Last week, Spirit’s board agreed to recommend a formal offer from the Hungry Horse operator valued at £773.6m.
The bid, which would create a 3,127-strong company, would mean Spirit shareholders holding 28.9% of the combined group and Greene King shareholders 71.1%.#
Speaking to investors after last Tuesday’s announcement, Anand said there were no plans for a significant increase in churn of the Spirit leased and tenanted estate but said there were opportunities to “simplify the brand portfolio”.
He also said the deal would not quell Greene King’s acquisition ambitions, saying that while 2015 would be dominated by the Spirt deal, he would still be urging his property team to pursue targets for late 2016.
He praised the Spirit estate and said the acquisition would complement the regional strengths of both companies, with Greene King dominant in East Anglia and in Scotland, and Spirit strong in the Midlands and the north-east. The combined company would represent a 21% share of the market in the south-east.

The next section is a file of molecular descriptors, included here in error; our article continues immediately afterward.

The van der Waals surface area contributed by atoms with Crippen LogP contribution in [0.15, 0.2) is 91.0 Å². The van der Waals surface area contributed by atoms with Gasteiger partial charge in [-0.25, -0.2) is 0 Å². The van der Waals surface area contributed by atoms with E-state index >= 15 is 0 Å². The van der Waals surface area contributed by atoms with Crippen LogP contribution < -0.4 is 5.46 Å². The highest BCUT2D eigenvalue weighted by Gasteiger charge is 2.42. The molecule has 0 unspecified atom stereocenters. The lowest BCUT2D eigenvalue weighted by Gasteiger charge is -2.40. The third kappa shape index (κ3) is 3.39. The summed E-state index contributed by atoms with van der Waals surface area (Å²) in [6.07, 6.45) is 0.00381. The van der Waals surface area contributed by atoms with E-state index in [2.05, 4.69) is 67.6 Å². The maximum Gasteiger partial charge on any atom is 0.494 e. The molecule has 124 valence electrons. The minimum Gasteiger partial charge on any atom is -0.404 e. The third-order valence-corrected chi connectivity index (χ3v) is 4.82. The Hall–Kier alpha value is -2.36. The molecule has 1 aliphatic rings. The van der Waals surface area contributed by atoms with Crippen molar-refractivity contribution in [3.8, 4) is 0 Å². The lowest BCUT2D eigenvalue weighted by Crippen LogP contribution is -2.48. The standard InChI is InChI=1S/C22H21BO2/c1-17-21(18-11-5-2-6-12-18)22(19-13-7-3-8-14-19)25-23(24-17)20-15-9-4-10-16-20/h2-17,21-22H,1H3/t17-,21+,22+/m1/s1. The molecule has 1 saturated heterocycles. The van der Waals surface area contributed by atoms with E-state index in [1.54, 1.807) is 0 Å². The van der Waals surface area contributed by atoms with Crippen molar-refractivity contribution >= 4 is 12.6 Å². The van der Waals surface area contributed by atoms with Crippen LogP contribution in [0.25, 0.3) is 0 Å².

Brands and formats
He said he would examine “clusters where we could look at the best brands and formats to get more simplification”.
He showed analysts a slide showing how brands from the two companies operated in the same space.
Anand claimed he was not predicting an immediate increase in churn of the leased and tenanted estate, although he stres-
sed: “We will continue to trim the tail.”
“The Spirit estate’s yield is superior and many of their tenanted pubs are ex-managed. There’s an opportunity to bring the estates together and extract a lot of value.”
A rival bid by Magners producer C&C is still possible, with a deadline of 20 November for a formal offer to be tabled.